Consumer spending is crucial to the U.S. economy. It will be important to see if August’s numbers are just a hiccup and if sales pick up as we approach the holiday shopping season this fall.

Inflation was also in the news, with wholesale inflation tame in August. The Producer Price Index fell 0.1 percent from July, below the 0.2 percent expected due in part to a decline in food prices and a range of services.

The more closely watched Consumer Price Index (CPI) rose 0.2 percent from July to August, as higher costs for gasoline and rents were offset by declining costs for healthcare and apparel. On an annual basis, CPI rose 2.7 percent for the 12 months ending in August, though this was down from the 2.9 percent annual increase in July. Annual Core CPI, which strips out volatile food and energy prices, rose 2.2 percent year over year in August, down from July’s increase of 2.4 percent.

The key takeaway when it comes to inflation is that inflation reduces the value of fixed investments like Mortgage Bonds. Since home loan rates are tied to Mortgage Bonds, tame inflation can help keep Mortgage Bonds and home loan rates from worsening.

For now, despite the tame inflation data, Mortgage Bonds fell in the latest week due in part to the strong Jobs Report for August. Home loan rates remain near historic lows.

If you or someone you know has questions about home loan rates, please reach out. We’d be happy to help.

Forecast for the Week: Inflation and Retail Sales data highlight this week’s calendar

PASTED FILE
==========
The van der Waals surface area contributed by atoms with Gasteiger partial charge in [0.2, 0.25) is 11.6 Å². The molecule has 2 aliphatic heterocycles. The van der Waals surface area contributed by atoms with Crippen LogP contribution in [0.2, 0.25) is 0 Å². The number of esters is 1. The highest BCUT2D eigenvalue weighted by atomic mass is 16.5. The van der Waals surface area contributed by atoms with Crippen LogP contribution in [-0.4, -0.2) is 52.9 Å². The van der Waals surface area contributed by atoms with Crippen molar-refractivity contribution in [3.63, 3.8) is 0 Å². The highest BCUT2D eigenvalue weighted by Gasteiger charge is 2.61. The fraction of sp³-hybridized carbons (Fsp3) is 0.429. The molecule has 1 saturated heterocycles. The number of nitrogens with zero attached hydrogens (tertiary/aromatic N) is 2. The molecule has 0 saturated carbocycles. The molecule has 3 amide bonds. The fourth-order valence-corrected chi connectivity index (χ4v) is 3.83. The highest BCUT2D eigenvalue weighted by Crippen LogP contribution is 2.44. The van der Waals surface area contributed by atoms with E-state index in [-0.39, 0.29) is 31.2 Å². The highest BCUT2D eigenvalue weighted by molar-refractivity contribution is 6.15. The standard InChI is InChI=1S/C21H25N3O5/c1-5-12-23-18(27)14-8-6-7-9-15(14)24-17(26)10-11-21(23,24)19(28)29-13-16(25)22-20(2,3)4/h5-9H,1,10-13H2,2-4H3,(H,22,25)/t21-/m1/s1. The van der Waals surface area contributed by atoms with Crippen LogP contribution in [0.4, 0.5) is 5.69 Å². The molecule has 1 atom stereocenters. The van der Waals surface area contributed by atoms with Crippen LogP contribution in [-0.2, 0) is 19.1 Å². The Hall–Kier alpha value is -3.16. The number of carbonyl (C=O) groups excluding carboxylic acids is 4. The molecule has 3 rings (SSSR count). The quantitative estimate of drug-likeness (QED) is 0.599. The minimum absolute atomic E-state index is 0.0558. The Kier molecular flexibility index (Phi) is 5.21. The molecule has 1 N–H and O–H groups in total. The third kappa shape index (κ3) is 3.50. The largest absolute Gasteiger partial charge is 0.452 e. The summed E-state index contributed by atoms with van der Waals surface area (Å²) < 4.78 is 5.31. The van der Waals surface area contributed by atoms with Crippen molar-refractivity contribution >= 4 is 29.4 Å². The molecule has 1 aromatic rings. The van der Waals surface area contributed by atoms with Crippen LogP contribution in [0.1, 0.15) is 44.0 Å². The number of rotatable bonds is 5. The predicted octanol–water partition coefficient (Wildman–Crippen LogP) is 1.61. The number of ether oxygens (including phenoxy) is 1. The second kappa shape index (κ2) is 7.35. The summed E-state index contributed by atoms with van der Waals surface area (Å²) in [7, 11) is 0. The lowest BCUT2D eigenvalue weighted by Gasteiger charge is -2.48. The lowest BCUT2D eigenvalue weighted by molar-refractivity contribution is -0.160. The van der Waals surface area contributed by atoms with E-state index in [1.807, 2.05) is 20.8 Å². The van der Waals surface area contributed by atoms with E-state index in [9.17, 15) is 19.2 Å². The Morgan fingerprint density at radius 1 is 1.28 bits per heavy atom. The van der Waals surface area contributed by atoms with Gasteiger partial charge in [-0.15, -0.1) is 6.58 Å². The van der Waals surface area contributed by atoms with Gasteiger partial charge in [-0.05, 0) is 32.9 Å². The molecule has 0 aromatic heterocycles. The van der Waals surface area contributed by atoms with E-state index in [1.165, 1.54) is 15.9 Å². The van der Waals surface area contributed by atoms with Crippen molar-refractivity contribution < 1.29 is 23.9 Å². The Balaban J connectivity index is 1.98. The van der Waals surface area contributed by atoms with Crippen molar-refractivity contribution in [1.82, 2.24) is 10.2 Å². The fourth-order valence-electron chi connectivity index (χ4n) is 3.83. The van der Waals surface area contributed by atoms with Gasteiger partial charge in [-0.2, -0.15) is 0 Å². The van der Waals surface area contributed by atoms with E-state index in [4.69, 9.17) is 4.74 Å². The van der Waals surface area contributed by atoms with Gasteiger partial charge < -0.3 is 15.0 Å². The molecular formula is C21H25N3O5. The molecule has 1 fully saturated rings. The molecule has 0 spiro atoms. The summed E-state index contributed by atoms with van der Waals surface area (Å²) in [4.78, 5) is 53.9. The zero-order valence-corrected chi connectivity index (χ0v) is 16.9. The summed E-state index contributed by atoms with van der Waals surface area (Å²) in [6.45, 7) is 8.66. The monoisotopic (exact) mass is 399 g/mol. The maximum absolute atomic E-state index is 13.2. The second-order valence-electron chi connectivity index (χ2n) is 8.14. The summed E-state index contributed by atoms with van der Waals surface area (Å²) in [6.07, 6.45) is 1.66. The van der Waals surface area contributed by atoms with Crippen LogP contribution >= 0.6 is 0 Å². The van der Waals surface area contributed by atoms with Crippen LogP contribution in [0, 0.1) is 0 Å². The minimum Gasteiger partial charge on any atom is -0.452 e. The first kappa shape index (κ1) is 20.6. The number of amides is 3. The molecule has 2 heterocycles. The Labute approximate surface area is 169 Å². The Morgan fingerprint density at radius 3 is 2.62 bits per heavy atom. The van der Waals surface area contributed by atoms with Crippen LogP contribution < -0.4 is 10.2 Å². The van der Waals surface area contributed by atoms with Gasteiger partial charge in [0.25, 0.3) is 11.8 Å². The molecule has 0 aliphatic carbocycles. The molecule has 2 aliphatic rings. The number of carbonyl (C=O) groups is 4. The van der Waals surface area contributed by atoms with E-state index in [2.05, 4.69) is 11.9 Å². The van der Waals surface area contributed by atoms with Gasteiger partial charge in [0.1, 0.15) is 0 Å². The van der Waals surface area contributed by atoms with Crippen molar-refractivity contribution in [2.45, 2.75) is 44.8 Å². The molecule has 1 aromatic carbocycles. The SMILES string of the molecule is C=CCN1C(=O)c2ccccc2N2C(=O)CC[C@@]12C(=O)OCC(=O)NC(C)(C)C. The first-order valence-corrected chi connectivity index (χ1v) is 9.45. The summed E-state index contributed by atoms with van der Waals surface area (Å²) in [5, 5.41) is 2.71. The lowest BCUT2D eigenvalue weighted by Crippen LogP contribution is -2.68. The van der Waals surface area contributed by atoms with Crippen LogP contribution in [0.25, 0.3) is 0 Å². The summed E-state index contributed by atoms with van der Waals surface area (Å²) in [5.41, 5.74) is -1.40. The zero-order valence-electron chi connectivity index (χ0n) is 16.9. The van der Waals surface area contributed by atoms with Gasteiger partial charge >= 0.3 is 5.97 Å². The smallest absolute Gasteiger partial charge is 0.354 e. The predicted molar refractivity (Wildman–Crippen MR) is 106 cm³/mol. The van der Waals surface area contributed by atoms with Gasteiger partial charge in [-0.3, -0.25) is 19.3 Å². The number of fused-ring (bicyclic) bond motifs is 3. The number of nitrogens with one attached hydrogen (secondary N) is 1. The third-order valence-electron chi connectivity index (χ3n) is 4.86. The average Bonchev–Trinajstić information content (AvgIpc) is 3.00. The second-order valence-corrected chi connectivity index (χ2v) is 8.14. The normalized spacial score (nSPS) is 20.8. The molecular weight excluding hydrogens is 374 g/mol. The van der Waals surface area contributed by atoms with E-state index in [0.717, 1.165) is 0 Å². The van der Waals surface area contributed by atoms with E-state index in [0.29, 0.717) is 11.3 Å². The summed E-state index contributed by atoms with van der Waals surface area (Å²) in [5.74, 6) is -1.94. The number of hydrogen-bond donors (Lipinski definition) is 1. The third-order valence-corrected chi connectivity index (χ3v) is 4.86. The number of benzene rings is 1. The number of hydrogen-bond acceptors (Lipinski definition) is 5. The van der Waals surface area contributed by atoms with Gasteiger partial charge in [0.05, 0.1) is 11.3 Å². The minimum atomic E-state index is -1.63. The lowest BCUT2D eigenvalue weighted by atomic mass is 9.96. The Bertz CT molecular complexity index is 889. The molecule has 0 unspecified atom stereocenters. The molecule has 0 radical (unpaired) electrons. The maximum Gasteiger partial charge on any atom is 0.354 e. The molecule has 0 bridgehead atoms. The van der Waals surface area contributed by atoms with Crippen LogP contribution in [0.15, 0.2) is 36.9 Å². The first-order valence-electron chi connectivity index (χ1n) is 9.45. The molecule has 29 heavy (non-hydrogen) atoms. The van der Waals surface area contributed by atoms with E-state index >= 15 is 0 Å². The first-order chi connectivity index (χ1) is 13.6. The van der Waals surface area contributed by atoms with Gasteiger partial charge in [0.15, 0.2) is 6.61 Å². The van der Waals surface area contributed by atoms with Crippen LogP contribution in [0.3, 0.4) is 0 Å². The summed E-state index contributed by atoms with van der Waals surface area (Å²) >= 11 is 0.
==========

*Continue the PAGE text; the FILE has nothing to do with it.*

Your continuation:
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Did inflation move higher in August? Were Retail Sales solid? We’ll find out in the second half of the week.

• Wholesale inflation data will be reported via the Producer Price Index on Wednesday. The Consumer Price Index follows on Thursday.
• As usual, weekly Initial Jobless Claims will be released on Thursday.
• On Friday, Retail Sales and the Consumer Sentiment Index will be delivered.

Remember: Weak economic news normally causes money to flow out of Stocks and into Bonds, helping Bonds and home loan rates improve. In contrast, strong economic news normally has the opposite result. The chart below shows Mortgage Backed Securities (MBS), which are the type of Bond on which home loan rates are based.

When you see these Bond prices moving higher, it means home loan rates are improving. When Bond prices are moving lower, home loan rates are getting worse.

To go one step further, a red “candle” means that MBS worsened during the day, while a green “candle” means MBS improved during the day. Depending on how dramatic the changes are on any given day, this can cause rate changes throughout the day, as well as on the rate sheets we start with each morning.

As you can see in the chart below, Mortgage Bonds fell in recent days. Home loan rates remain near historic lows.

Chart: Fannie Mae 4.0% Mortgage Bond (Friday Sep 07, 2018)